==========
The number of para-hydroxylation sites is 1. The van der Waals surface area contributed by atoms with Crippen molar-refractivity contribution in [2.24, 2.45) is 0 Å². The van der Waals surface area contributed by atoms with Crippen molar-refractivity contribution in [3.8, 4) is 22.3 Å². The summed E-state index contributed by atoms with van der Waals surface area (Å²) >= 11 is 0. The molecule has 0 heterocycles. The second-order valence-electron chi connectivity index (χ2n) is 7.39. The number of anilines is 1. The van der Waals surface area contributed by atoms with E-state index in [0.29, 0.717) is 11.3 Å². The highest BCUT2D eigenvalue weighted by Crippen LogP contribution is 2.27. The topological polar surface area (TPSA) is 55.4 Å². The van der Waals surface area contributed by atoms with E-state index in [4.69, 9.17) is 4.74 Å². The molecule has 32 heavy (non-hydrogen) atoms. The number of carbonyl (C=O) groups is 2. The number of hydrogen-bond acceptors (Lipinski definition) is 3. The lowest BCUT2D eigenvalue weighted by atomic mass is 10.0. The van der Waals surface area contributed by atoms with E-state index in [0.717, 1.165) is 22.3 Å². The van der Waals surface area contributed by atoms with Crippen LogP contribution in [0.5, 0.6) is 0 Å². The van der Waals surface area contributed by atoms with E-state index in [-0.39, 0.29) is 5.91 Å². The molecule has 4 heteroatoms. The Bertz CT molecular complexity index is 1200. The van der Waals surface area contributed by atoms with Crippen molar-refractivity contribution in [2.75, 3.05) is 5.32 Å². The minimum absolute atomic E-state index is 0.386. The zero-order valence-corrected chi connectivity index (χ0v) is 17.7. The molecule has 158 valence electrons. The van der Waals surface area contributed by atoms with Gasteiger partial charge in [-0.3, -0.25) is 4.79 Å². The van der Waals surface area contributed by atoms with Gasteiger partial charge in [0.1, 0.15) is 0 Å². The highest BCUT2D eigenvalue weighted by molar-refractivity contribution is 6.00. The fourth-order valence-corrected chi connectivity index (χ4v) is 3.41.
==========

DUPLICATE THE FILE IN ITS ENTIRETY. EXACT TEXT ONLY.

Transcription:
The number of para-hydroxylation sites is 1. The van der Waals surface area contributed by atoms with Crippen molar-refractivity contribution in [2.24, 2.45) is 0 Å². The van der Waals surface area contributed by atoms with Crippen molar-refractivity contribution in [3.8, 4) is 22.3 Å². The summed E-state index contributed by atoms with van der Waals surface area (Å²) >= 11 is 0. The molecule has 0 heterocycles. The second-order valence-electron chi connectivity index (χ2n) is 7.39. The number of anilines is 1. The van der Waals surface area contributed by atoms with E-state index in [0.29, 0.717) is 11.3 Å². The highest BCUT2D eigenvalue weighted by Crippen LogP contribution is 2.27. The topological polar surface area (TPSA) is 55.4 Å². The van der Waals surface area contributed by atoms with E-state index in [4.69, 9.17) is 4.74 Å². The molecule has 32 heavy (non-hydrogen) atoms. The number of carbonyl (C=O) groups is 2. The number of hydrogen-bond acceptors (Lipinski definition) is 3. The lowest BCUT2D eigenvalue weighted by atomic mass is 10.0. The van der Waals surface area contributed by atoms with E-state index in [0.717, 1.165) is 22.3 Å². The van der Waals surface area contributed by atoms with Crippen LogP contribution in [0.5, 0.6) is 0 Å². The van der Waals surface area contributed by atoms with E-state index in [-0.39, 0.29) is 5.91 Å². The molecule has 4 heteroatoms. The Bertz CT molecular complexity index is 1200. The van der Waals surface area contributed by atoms with Crippen molar-refractivity contribution in [2.75, 3.05) is 5.32 Å². The minimum absolute atomic E-state index is 0.386. The zero-order valence-corrected chi connectivity index (χ0v) is 17.7. The molecule has 158 valence electrons. The van der Waals surface area contributed by atoms with Gasteiger partial charge in [-0.3, -0.25) is 4.79 Å². The van der Waals surface area contributed by atoms with Gasteiger partial charge in [0.1, 0.15) is 0 Å². The highest BCUT2D eigenvalue weighted by molar-refractivity contribution is 6.00. The fourth-order valence-corrected chi connectivity index (χ4v) is 3.41.